Authors, writers, and editors create all of the printed matter that informs, entertains, and inspires the public. This writing can appear in any number of formats: books, magazines, online articles, blogs, and advertisements, just to name a few. There are many excellent distance learning opportunities in these areas.
The words writer and author are roughly synonymous, although a person who writes books is more likely to be called an author, while a person who writes articles or advertising copy is usually called a writer. An author may spend years researching and composing a book. This process can be arduous and, except for the case of reported nonfiction, is conducted largely in solitude. For many people, the isolation is the most difficult thing about being an author.
Writers are more likely to interact with others as part of their job. A writer usually needs to speak with experts and regular citizens in order to research his or her topic. Some writers produce copy for advertisements, and so they spend a great deal of time talking to marketing professionals and focus groups.
One contact that both authors and writers share is with an editor. Editors guide authors and writers. They suggest ideas, review early drafts, and make corrections. An editor helps the composer of a work see it in perspective, and tries to develop a solid idea of what his or her audience would like to read. Many editors split their time between helping writers and managing the business side of a publication.
Authors, writers, and editors must be educated in order to perform their professional duties. While it is possible to obtain the requisite education independently, the vast majority of print professionals have at least a bachelor’s degree. The most common undergraduate majors for authors, writers, and editors are journalism, English, and communications. Nevertheless, those who want to focus on a certain area in their writing or editing may find it useful to obtain a different degree. For instance, science writers often have an undergraduate or graduate degree in chemistry, biology, or physics. In most cases, however, writers and editors simply obtain a general education and then acquire focus once they have landed a job.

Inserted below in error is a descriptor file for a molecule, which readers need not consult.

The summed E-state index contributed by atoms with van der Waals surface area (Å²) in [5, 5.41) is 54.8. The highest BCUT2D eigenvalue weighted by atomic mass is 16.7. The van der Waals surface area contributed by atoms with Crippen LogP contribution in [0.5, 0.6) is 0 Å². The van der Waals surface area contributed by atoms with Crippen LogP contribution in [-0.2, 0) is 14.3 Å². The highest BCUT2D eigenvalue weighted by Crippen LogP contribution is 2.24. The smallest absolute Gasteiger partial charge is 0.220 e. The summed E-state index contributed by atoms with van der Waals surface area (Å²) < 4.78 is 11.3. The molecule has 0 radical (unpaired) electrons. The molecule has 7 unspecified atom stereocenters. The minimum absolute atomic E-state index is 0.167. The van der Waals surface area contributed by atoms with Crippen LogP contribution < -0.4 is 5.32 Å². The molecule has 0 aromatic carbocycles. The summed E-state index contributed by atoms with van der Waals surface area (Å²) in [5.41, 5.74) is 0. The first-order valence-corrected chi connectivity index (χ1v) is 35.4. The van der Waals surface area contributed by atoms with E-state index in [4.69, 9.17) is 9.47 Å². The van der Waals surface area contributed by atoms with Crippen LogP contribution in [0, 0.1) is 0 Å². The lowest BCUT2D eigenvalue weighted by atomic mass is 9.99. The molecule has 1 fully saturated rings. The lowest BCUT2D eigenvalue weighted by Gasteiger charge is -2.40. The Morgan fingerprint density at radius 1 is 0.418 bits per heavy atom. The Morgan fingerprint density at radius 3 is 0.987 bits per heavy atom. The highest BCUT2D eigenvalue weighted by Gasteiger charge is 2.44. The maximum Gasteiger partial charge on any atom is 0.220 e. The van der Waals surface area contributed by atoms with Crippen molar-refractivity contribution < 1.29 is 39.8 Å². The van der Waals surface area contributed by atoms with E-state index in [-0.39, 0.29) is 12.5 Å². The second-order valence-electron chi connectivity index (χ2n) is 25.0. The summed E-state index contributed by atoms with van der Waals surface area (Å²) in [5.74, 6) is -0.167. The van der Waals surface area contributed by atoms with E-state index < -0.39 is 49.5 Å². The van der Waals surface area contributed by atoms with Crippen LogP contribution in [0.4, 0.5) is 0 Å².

High school and college newspapers are one of the common areas for authors and editors to obtain experience. Many also work at community newspapers and television stations. College literary magazines are a good place for aspiring writers of fiction and poetry to gain experience. Perhaps the most important factor in the development of a writer, however, is practice. Many writers toil for years before they feel they have achieved some level of mastery over their craft.
Many writers will discover special skill in dealing with other writers and finding interesting topics for books and articles. These writers may choose to become editors. However, many of those who like the idea of becoming an editor are unaware that it involves a significant amount of business acumen. Editors are essentially the managers of a publication and often have to make decisions about advertising and financial management. For this reason, courses in business administration and marketing can be useful to aspiring editors.
Some writers work on a freelance basis, while others are employed full time and placed on salary by a single organization. For those on salary, the average income is $53,000 per year. Wages tend to be a little higher for those who work in advertising and public relations, and a little lower for those who work in newspapers, periodicals, and books. Editors who are on salary make about $50,000 a year. However, the top 10 percent make more than $95,000 annually. It is more difficult to assess the annual earnings of freelance writers, who are only as successful as they are productive. In addition, freelance writers are required to fund their own insurance and benefits.
The demand for authors, writers, and editors is expected to increase at about the same pace as the rest of the economy, though competition for these jobs will increase because of their popularity. In particular, online publications will need to hire continuously in order to maintain a steady stream of content. As online ventures increase, print publishers will probably decline in number. Many writers and editors will find the prospects for career advancement to be superior in nonprofit organizations and public relations departments. Positions at well-known newspapers and magazines will be the most contested.